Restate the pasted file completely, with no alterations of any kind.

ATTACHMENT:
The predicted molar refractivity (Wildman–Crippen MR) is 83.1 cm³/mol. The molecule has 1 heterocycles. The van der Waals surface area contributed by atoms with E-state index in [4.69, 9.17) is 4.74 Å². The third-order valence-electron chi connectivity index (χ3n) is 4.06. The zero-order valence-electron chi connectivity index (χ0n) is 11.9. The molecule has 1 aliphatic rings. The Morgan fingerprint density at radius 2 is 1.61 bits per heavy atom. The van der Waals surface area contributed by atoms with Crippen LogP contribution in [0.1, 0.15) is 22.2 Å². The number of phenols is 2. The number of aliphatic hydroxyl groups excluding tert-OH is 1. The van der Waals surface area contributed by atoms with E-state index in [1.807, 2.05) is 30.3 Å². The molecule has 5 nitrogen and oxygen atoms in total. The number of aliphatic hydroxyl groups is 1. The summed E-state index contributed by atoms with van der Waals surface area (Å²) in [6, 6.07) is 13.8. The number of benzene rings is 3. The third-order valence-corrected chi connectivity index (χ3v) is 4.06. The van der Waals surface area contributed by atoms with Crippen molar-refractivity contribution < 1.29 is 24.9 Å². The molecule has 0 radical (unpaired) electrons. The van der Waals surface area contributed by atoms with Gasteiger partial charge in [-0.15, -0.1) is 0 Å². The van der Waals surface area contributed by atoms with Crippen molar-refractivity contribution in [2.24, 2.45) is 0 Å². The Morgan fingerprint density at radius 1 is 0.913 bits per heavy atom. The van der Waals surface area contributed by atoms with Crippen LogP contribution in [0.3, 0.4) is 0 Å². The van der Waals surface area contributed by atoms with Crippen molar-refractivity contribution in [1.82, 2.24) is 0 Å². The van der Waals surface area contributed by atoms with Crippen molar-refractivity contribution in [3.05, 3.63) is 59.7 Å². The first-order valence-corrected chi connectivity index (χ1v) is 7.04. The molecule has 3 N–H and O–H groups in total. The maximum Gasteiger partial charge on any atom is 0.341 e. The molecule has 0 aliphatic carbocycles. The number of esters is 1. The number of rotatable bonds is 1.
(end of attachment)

The predicted molar refractivity (Wildman–Crippen MR) is 83.1 cm³/mol. The molecule has 1 heterocycles. The van der Waals surface area contributed by atoms with E-state index in [4.69, 9.17) is 4.74 Å². The third-order valence-electron chi connectivity index (χ3n) is 4.06. The zero-order valence-electron chi connectivity index (χ0n) is 11.9. The molecule has 1 aliphatic rings. The Morgan fingerprint density at radius 2 is 1.61 bits per heavy atom. The van der Waals surface area contributed by atoms with Crippen LogP contribution in [0.1, 0.15) is 22.2 Å². The number of phenols is 2. The number of aliphatic hydroxyl groups excluding tert-OH is 1. The van der Waals surface area contributed by atoms with E-state index in [1.807, 2.05) is 30.3 Å². The molecule has 5 nitrogen and oxygen atoms in total. The number of aliphatic hydroxyl groups is 1. The summed E-state index contributed by atoms with van der Waals surface area (Å²) in [6, 6.07) is 13.8. The number of benzene rings is 3. The third-order valence-corrected chi connectivity index (χ3v) is 4.06. The van der Waals surface area contributed by atoms with Crippen molar-refractivity contribution < 1.29 is 24.9 Å². The molecule has 0 radical (unpaired) electrons. The van der Waals surface area contributed by atoms with Gasteiger partial charge in [-0.15, -0.1) is 0 Å². The van der Waals surface area contributed by atoms with Crippen molar-refractivity contribution in [2.24, 2.45) is 0 Å². The Morgan fingerprint density at radius 1 is 0.913 bits per heavy atom. The van der Waals surface area contributed by atoms with Crippen LogP contribution in [0.3, 0.4) is 0 Å². The van der Waals surface area contributed by atoms with Crippen molar-refractivity contribution in [1.82, 2.24) is 0 Å². The van der Waals surface area contributed by atoms with Crippen molar-refractivity contribution in [3.05, 3.63) is 59.7 Å². The first-order valence-corrected chi connectivity index (χ1v) is 7.04. The molecule has 3 N–H and O–H groups in total. The maximum Gasteiger partial charge on any atom is 0.341 e. The molecule has 0 aliphatic carbocycles. The number of esters is 1. The number of rotatable bonds is 1.